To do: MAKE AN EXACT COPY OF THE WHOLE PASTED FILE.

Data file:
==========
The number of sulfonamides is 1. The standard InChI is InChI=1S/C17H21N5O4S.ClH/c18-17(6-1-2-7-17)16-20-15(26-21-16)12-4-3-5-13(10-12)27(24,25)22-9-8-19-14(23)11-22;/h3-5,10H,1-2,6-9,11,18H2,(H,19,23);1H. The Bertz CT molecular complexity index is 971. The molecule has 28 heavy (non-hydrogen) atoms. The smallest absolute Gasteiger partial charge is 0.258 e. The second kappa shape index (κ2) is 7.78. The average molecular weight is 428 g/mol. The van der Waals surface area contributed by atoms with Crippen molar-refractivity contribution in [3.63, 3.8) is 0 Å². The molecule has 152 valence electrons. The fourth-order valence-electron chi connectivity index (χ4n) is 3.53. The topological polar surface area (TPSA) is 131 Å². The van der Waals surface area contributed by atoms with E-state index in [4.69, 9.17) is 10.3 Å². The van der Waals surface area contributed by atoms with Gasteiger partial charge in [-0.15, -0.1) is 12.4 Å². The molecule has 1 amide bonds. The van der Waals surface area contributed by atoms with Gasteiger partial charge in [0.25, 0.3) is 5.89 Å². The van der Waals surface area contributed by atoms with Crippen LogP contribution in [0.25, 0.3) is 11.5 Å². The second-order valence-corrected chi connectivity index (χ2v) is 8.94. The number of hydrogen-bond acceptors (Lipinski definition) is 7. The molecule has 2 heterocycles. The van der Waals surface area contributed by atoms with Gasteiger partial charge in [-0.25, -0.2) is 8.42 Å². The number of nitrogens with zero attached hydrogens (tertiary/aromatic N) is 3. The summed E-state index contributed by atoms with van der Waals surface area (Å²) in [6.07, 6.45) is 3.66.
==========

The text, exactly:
The number of sulfonamides is 1. The standard InChI is InChI=1S/C17H21N5O4S.ClH/c18-17(6-1-2-7-17)16-20-15(26-21-16)12-4-3-5-13(10-12)27(24,25)22-9-8-19-14(23)11-22;/h3-5,10H,1-2,6-9,11,18H2,(H,19,23);1H. The Bertz CT molecular complexity index is 971. The molecule has 28 heavy (non-hydrogen) atoms. The smallest absolute Gasteiger partial charge is 0.258 e. The second kappa shape index (κ2) is 7.78. The average molecular weight is 428 g/mol. The van der Waals surface area contributed by atoms with Crippen molar-refractivity contribution in [3.63, 3.8) is 0 Å². The molecule has 152 valence electrons. The fourth-order valence-electron chi connectivity index (χ4n) is 3.53. The topological polar surface area (TPSA) is 131 Å². The van der Waals surface area contributed by atoms with E-state index in [4.69, 9.17) is 10.3 Å². The van der Waals surface area contributed by atoms with Gasteiger partial charge in [-0.15, -0.1) is 12.4 Å². The molecule has 1 amide bonds. The van der Waals surface area contributed by atoms with Gasteiger partial charge in [0.25, 0.3) is 5.89 Å². The van der Waals surface area contributed by atoms with Crippen LogP contribution in [0.25, 0.3) is 11.5 Å². The second-order valence-corrected chi connectivity index (χ2v) is 8.94. The number of hydrogen-bond acceptors (Lipinski definition) is 7. The molecule has 2 heterocycles. The van der Waals surface area contributed by atoms with Gasteiger partial charge in [-0.25, -0.2) is 8.42 Å². The number of nitrogens with zero attached hydrogens (tertiary/aromatic N) is 3. The summed E-state index contributed by atoms with van der Waals surface area (Å²) in [6.07, 6.45) is 3.66.